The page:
How to implement a stack using linked list in C?

How To Implement A Stack Using Linked List in C?

Have you heard about data structures? I am sure you have heard of it if you are studying Computer Science in your School or College. So, today we are going to learn about ‘how to implement a stack using Linked List in C’ in a very simplified way.

In this post, we will be looking a little into what is a stack and what operations we can perform on it. Still, if you want to learn C programming concepts from expert C tutors at CodingZap then you can always reach out to us.

Before we get into the actual question of ‘How to implement a stack using a linked list in C?’ Let us look into what stacks and linked lists are for better understanding. Still, if you are a newbie in C programming then you can learn how to start C in 5 easy steps.

So, without any further delay, let’s jump into the topic.


What Is A Stack? Let’s Know About This First


A stack is a linear data structure that follows the ‘Last In First Out’ order to perform its operations. The Last In First Out order is often termed as LIFO.

This means that the last element which is inserted in the stack will be the first element to be removed from it.

Let us think about it using an example. Imagine that you are making a stack of coins in front of you by placing some coins one over the other.

Now, the coin which is on top of the stack will be the first one to be removed from the stack. Also, this coin is also the last coin which was the last coin added to the stack.

Hence, it follows the Last In First Out order. There are four basic operations of the stack.

Let us know about these 4 operations to get to know how to implement a stack using a linked list in C.


What are the 4 basic operations of the Stack?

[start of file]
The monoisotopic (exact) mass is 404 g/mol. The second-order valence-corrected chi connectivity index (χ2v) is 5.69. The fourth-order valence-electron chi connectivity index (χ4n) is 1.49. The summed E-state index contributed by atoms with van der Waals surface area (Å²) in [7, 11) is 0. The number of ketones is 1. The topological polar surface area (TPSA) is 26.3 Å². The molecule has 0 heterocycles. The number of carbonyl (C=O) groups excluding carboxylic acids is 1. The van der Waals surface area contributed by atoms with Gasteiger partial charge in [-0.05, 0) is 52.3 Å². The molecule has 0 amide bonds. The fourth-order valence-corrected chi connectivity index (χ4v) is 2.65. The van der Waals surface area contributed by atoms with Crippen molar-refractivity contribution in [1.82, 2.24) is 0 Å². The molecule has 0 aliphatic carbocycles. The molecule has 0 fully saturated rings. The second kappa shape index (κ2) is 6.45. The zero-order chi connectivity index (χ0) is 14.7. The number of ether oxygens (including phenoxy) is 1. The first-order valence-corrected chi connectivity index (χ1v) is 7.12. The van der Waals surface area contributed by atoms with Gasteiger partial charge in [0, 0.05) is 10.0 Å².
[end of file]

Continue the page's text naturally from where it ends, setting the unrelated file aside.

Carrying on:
The 4 basic operations of the stack are as follows:

  1. Push: The push operation in Stack is used to insert or add an element in the stack.
  2. Pop: The pop operation in Stack is used to remove or delete an element from the stack.
  3. isFull: The isFull operation in Stack checks if the stack is full or not. When the stack is full, no more elements can be pushed into it, hence it results in Stack Overflow.
  4. isEmpty: The isEmpty operation in Stack checks if the stack is empty or not. When the stack is empty, no more elements can be popped from it, hence it results in Stack Underflow.

Now, let us look into what is a linked list.


What is a Linked List?


Just like a stack, a linked list is also a linear data structure. The elements in a linked list are connected or linked with each other with the help of pointers.

Each element of a linked list is called a ‘Node’.

Each node consists of two fields, one is for storing the data and the other is to store a link or a reference to the node which comes next in the list.

Linked lists are of various types: Singly linked lists, doubly linked lists, and circular linked lists.


How to implement a stack using a linked list in C?


How to implement a stack using linked list in C?

In this post, to look at how to implement a stack using linked list in C, we will be use a singly linked list.

A singly linked list, as the name suggests can be traversed in one direction only. Hence, it is linked in a single direction.

Let us now look at the code for understanding how to implement a stack using linked list in C. If you also want to learn about dynamic memory allocation in C then you should read it here.


Code to implement a stack using linked list


#include <stdio.h>

#include <stdlib.h>

#include <conio.h>

#include <limits.h>

struct Node


    int data;          // for storing the elements

    struct Node *next; // pointer of the last node


struct Node *top = NULL; // points to the first node of the linked list

// Push

void push(int element)


    struct Node *newNode = top;

    if (newNode == NULL)


        newNode = (struct Node *)malloc(sizeof(struct Node));

        newNode->data = element;

        newNode->next = NULL;